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Mayo’s Cillian O’Connor thankful for Covid-enforced break

Mayo star Cillian O’Connor is feeling fresher than ever ahead of Saturday’s All-Ireland final showdown with Dublin.

O’Connor was in sensational form in Mayo’s semi-final encounter with Tipperary, scoring 4-9 in an incredible individual display.

However, this Saturday should prove to be a much greater ask for O’Connor and co. who will attempt to put an end to Dublin’s All-Ireland dominance.

The Ballintubber man has featured in four All-Ireland finals to date but admitted that he preferred the lack of fan-fare around this year’s finale over the usual hype.

“The quieter approach would be my preference anyway. I know the craic of the build-up over a few weeks is energising and the country loves it – you know painting anything that moves red and green and all of that,” O’Connor told the Irish Independent.

Taking positives from the lockdown

Gaelic football was of course put on hold during almost the entirety the summer due to the coronavirus pandemic, with club an county players getting an extended break.

While the Mayo forward missed the Championship dearly during the summer lockdown, the enforced break helped him to get back to his best physically and mentally.

“I definitely think there’s a silver lining to it, there’s definitely positives in it. It’s the same for lots of other club players and county players.

“I’m not alone here, but if you have a long club season and if you have surgery, if you’re unlucky, or if your rehab is delayed until Christmas or January, then suddenly you have the first round of the Championship in your diary.

“Then it’s a countdown, it’s a race to the 13th of May or it’s a race to the first of June or whatever and your mind is already subtracting weeks from that to get back and to get fit.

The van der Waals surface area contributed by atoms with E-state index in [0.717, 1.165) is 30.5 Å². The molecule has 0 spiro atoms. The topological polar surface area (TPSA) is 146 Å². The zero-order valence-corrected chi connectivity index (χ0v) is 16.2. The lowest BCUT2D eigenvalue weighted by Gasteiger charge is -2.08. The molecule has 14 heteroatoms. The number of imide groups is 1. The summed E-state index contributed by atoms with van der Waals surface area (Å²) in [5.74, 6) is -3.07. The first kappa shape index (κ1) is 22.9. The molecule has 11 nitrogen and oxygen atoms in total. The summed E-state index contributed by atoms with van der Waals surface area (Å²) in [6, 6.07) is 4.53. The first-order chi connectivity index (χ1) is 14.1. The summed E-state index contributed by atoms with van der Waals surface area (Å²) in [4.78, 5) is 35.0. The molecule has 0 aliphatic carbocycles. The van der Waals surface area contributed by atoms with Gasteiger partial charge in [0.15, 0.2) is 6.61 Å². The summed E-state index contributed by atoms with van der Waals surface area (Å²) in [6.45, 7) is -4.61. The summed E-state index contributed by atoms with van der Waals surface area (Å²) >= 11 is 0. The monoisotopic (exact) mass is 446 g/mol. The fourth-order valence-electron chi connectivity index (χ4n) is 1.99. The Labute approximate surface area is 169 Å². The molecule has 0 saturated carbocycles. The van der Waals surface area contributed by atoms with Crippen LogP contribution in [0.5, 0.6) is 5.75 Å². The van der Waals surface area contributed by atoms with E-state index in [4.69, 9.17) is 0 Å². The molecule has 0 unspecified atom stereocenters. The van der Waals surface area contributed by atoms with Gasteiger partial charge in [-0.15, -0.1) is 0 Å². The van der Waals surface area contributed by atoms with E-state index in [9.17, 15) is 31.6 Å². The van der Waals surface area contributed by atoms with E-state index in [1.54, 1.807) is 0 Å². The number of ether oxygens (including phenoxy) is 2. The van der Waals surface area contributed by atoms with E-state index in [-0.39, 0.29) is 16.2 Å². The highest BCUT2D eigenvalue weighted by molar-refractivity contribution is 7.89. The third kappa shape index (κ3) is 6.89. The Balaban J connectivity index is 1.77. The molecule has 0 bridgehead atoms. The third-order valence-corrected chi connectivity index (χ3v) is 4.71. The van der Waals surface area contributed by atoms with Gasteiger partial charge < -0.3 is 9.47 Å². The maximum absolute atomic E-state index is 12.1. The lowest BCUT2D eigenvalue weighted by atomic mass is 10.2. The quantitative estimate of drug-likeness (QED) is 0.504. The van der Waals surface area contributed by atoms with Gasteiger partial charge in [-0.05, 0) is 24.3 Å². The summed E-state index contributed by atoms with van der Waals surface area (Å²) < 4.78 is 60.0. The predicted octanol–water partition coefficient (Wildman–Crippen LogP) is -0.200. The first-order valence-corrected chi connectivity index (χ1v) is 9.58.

“It was nice to be off that hamster wheel for a little while and to feel physically good, feel healthy, prioritising something else as well for a change, prioritising people’s….you know, public health, with the Covid pandemic.

“It was nice to get perspective that, ‘Jesus, don’t take yourself too seriously, it’s not that important, there’s a pandemic here that’s shutting down the world, you can stop talking about Mayo for a few minutes’.

“So I think we all enjoyed that break and I think we were refreshed from it,” O’Connor said.

‘Nothing to gain from analysing past losses’

Mayo have lost three All-Ireland finals to the Dubs since 2013, each time by just a single point, but O’Connor was confident that the weight of history wouldn’t drag the team down.

“I think there’s been such a huge turnover of players on both sides. You know better than me how many players will be playing the next day that were there in 2016 or in the semis in 2015.

“I’m thinking of a few players on our squad who wouldn’t name the Mayo team from the 2016 finals, let alone the Dublin lads.

“So there’s boys who are so caught up in this season and going week to week, the younger players certainly won’t be bogging themselves down with it.

“For ourselves then who have maybe been around a bit longer, I don’t think there’s anything from those games we can analyse that we haven’t already,” O’Connor commented.

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